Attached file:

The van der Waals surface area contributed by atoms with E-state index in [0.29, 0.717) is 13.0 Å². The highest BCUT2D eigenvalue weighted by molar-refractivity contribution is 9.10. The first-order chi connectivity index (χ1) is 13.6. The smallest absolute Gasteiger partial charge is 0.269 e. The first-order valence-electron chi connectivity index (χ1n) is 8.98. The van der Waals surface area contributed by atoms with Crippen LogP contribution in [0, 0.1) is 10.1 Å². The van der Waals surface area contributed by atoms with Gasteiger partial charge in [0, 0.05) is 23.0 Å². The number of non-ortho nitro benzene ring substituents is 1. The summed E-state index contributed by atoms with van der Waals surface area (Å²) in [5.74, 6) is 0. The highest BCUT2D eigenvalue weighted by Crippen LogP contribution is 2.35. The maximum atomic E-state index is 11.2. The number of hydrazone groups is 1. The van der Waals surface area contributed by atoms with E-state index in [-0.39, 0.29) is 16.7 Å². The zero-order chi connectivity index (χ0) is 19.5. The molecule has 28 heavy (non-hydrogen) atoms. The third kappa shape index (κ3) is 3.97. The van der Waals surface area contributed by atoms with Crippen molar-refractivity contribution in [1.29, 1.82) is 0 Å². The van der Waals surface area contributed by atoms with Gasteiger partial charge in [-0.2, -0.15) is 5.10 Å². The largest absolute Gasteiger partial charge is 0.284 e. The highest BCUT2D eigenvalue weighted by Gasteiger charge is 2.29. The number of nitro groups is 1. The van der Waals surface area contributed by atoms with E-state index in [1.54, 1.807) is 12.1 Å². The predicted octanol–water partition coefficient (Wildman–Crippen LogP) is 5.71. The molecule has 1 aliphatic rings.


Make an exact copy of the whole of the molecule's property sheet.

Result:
The van der Waals surface area contributed by atoms with E-state index in [0.29, 0.717) is 13.0 Å². The highest BCUT2D eigenvalue weighted by molar-refractivity contribution is 9.10. The first-order chi connectivity index (χ1) is 13.6. The smallest absolute Gasteiger partial charge is 0.269 e. The first-order valence-electron chi connectivity index (χ1n) is 8.98. The van der Waals surface area contributed by atoms with Crippen LogP contribution in [0, 0.1) is 10.1 Å². The van der Waals surface area contributed by atoms with Gasteiger partial charge in [0, 0.05) is 23.0 Å². The number of non-ortho nitro benzene ring substituents is 1. The summed E-state index contributed by atoms with van der Waals surface area (Å²) in [5.74, 6) is 0. The highest BCUT2D eigenvalue weighted by Crippen LogP contribution is 2.35. The maximum atomic E-state index is 11.2. The number of hydrazone groups is 1. The van der Waals surface area contributed by atoms with E-state index in [-0.39, 0.29) is 16.7 Å². The zero-order chi connectivity index (χ0) is 19.5. The molecule has 28 heavy (non-hydrogen) atoms. The third kappa shape index (κ3) is 3.97. The van der Waals surface area contributed by atoms with Crippen molar-refractivity contribution in [1.29, 1.82) is 0 Å². The van der Waals surface area contributed by atoms with Gasteiger partial charge in [-0.2, -0.15) is 5.10 Å². The largest absolute Gasteiger partial charge is 0.284 e. The highest BCUT2D eigenvalue weighted by Gasteiger charge is 2.29. The number of nitro groups is 1. The van der Waals surface area contributed by atoms with E-state index in [1.54, 1.807) is 12.1 Å². The predicted octanol–water partition coefficient (Wildman–Crippen LogP) is 5.71. The molecule has 1 aliphatic rings.